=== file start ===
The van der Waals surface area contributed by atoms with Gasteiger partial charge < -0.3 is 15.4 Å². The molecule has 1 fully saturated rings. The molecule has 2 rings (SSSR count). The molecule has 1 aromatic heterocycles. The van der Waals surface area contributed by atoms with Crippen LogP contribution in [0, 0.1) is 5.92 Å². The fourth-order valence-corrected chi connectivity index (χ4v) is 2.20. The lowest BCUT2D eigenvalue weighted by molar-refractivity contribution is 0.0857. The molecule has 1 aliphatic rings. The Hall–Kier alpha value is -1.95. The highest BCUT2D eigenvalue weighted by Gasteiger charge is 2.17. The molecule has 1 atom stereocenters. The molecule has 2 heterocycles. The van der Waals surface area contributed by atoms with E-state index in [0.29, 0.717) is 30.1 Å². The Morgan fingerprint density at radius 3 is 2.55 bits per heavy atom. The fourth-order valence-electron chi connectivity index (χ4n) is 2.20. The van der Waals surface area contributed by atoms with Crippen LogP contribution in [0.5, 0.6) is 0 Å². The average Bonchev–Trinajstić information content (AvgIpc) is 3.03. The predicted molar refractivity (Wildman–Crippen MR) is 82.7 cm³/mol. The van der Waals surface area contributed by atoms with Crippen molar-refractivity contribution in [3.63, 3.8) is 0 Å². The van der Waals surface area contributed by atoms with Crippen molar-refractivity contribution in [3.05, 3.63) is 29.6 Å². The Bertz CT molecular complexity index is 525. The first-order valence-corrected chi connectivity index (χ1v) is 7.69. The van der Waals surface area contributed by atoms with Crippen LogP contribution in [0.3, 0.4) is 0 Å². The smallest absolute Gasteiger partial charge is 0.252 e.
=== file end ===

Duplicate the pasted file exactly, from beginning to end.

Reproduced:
The van der Waals surface area contributed by atoms with Gasteiger partial charge < -0.3 is 15.4 Å². The molecule has 1 fully saturated rings. The molecule has 2 rings (SSSR count). The molecule has 1 aromatic heterocycles. The van der Waals surface area contributed by atoms with Crippen LogP contribution in [0, 0.1) is 5.92 Å². The fourth-order valence-corrected chi connectivity index (χ4v) is 2.20. The lowest BCUT2D eigenvalue weighted by molar-refractivity contribution is 0.0857. The molecule has 1 aliphatic rings. The Hall–Kier alpha value is -1.95. The highest BCUT2D eigenvalue weighted by Gasteiger charge is 2.17. The molecule has 1 atom stereocenters. The molecule has 2 heterocycles. The van der Waals surface area contributed by atoms with E-state index in [0.29, 0.717) is 30.1 Å². The Morgan fingerprint density at radius 3 is 2.55 bits per heavy atom. The fourth-order valence-electron chi connectivity index (χ4n) is 2.20. The van der Waals surface area contributed by atoms with Crippen LogP contribution in [0.5, 0.6) is 0 Å². The average Bonchev–Trinajstić information content (AvgIpc) is 3.03. The predicted molar refractivity (Wildman–Crippen MR) is 82.7 cm³/mol. The van der Waals surface area contributed by atoms with Crippen molar-refractivity contribution in [3.63, 3.8) is 0 Å². The van der Waals surface area contributed by atoms with Crippen molar-refractivity contribution in [3.05, 3.63) is 29.6 Å². The Bertz CT molecular complexity index is 525. The first-order valence-corrected chi connectivity index (χ1v) is 7.69. The van der Waals surface area contributed by atoms with Crippen LogP contribution in [0.3, 0.4) is 0 Å². The smallest absolute Gasteiger partial charge is 0.252 e.